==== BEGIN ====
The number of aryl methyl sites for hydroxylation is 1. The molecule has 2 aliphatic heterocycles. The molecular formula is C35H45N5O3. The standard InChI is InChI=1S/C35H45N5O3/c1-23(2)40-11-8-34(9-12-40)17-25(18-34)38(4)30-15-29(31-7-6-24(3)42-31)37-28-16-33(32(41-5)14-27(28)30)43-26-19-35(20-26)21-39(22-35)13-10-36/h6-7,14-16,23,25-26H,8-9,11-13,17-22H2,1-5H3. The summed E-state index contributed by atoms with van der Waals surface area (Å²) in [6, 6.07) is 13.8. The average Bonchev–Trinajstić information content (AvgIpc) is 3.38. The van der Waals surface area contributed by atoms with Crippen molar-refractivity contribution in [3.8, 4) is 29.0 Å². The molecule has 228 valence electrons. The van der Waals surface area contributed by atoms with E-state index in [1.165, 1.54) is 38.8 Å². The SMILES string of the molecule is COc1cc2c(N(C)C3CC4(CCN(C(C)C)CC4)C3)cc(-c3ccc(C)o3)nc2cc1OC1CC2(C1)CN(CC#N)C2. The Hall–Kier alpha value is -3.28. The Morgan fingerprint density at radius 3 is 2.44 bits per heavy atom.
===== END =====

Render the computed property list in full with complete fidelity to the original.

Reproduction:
The number of aryl methyl sites for hydroxylation is 1. The molecule has 2 aliphatic heterocycles. The molecular formula is C35H45N5O3. The standard InChI is InChI=1S/C35H45N5O3/c1-23(2)40-11-8-34(9-12-40)17-25(18-34)38(4)30-15-29(31-7-6-24(3)42-31)37-28-16-33(32(41-5)14-27(28)30)43-26-19-35(20-26)21-39(22-35)13-10-36/h6-7,14-16,23,25-26H,8-9,11-13,17-22H2,1-5H3. The summed E-state index contributed by atoms with van der Waals surface area (Å²) in [6, 6.07) is 13.8. The average Bonchev–Trinajstić information content (AvgIpc) is 3.38. The van der Waals surface area contributed by atoms with Crippen molar-refractivity contribution in [3.8, 4) is 29.0 Å². The molecule has 228 valence electrons. The van der Waals surface area contributed by atoms with E-state index in [1.165, 1.54) is 38.8 Å². The SMILES string of the molecule is COc1cc2c(N(C)C3CC4(CCN(C(C)C)CC4)C3)cc(-c3ccc(C)o3)nc2cc1OC1CC2(C1)CN(CC#N)C2. The Hall–Kier alpha value is -3.28. The Morgan fingerprint density at radius 3 is 2.44 bits per heavy atom.